Wingsuits, Rocket Boots, Jet-Powered Finns

Public Domain photo by the ominously-named "The.Eleventh.One."

You know those women in Virginia who beat the world record for an all-female head-down formation skydive? I know…how could you forget? I was pretty excited, too. So excited, in fact, that I hit that pesky “like” button and get invitations with some frequency from Skydive Orange, the group that hosted that record-breaking, to come skydive with them. Hey, we’re all still figuring out this social marketing thing, right?

In any event, one of their Facebook messages tipped me off to an event I can’t possibly attend (because it’s on the other side of the country). But it let me know about the ultra-cool sport of wingsuit flying. It may look weird, but do you think that stops Batman? Hellz no. The suit may be called a “squirrel suit” or a “birdman suit,” and it’s bad-ass. Wingsuit flying can be performed any time you can get enough altitude to fall for a while, and when wingsuiters jump from, you know, planes and stuff, they also wear parachutes,and end their glide by pulling the ripcord. Apparently Burt Lancaster wore an early wingsuit in the 1969 film The Gypsy Moths.

The Wikipedia article on this sport tells me:

The main difference between the squirrel suit and a flying squirrel is that the real squirrel can use its tail as a rudder and is able to slow itself down while in the air, whereas the wingsuit base jumper still needs a parachute.

Er…yeah. That, and a flying squirrel is roughly the size of a big-ish person’s forearm, giving it lots and lots of wind resistance. A human is roughly the size of a Hefty bag filled with vegetable soup, and that’s what said human will look like if he or she forgets that as an organism gets bigger, mass increases much faster than surface area. A cockroach can fall without hurting itself because it’s little; it has lots of surface area in relation to its guts. You? Not so much.

The function of a wingsuit, therefore, in grossly oversimplified terms, is to make your surface area much bigger. Wingsuit flyers are able to glide long distances; horizontal-to-vertical ratios of 2.5:1 are said to be common — in other words, if you jump from 3,000 feet you could cover 7,500 feet horizontally.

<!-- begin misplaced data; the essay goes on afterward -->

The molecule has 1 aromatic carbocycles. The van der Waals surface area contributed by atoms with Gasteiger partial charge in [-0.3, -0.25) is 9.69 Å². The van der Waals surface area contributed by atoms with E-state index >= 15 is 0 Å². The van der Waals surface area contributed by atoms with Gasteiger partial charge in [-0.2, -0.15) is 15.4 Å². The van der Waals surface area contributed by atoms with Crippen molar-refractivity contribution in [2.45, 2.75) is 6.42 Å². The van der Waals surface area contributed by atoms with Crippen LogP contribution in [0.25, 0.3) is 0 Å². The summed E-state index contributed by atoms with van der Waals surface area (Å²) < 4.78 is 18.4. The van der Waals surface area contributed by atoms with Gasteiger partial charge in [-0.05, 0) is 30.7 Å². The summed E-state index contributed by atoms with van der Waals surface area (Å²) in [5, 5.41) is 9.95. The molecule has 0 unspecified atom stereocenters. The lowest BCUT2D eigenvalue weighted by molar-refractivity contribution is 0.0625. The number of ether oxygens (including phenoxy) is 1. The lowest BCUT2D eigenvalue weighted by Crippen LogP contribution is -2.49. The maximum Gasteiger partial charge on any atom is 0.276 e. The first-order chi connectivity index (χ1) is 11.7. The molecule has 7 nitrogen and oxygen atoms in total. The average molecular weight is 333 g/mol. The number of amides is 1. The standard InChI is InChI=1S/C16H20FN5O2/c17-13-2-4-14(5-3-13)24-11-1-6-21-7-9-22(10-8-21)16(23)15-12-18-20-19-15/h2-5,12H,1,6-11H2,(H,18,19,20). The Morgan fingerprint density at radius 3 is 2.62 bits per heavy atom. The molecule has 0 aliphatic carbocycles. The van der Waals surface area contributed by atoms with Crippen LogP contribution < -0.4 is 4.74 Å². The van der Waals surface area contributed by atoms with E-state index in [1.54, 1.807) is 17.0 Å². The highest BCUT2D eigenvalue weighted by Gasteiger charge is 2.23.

But wait…it gets better.

In May of last year, a gent named Visa Parviainen made the first powered birdman flight in Lahti, Finland. The information about it refers to jets, but I”m pretty sure these boots have to be rockets, not jets. (Jets have air intakes; rockets provide their own oxidizers). In the Lahti flight, ascent was accomplished by balloon:

The launch platform selected for the day was provided by the famous Finnish Balloon Bros, who graciously offered their services for this historic event. Visa had designed a unique launch platform to hang outside the balloon to avoid ‘cooking’ the balloon occupants during the ascent to altitude from the exhaust gases of the jet engines.

Once Visa had adorned his birdman suit and rig on the ground, it was time to test the rocket boots. Each jet engine provides around 16kgs of thrust, and is primed with a mix of butane and propane. Once ignited, the engines rely on a steady supply of kerosene (JetA1) fuel. This fuel burns at around the rate of 0.5 litres per minute, on full power, for each jet engine. The combined thrust of both power plants was calculated to be enough to sustain level human flight in a wing suit for an average weight skydiver.


Yup, yes, uh-huh. They said “rocket boots.” But don’t take my word for it. Check out the video; between the clever headline and the first comment (“It’s like squirrel had sex with Ironman”) I’m, like, seriously busting a gut.

Anyway, if you’re in the Baltimore/Washington/Virginia area and want a little wingsuit instruction (presumably sans rocket boots), check out Skydive Orange’s Facebook Page. The wingsuit first-jump instruction is taught by Andrea Olea on May 14, costs $35, and you have to have at least 200 jumps under your belt. “In addition to the first jump course she will be providing wingsuit organizing throughout the weekend. The in-air coaching and load organizing is no cost to the student other than the cost of the student slot compliments of Skydive Orange.”

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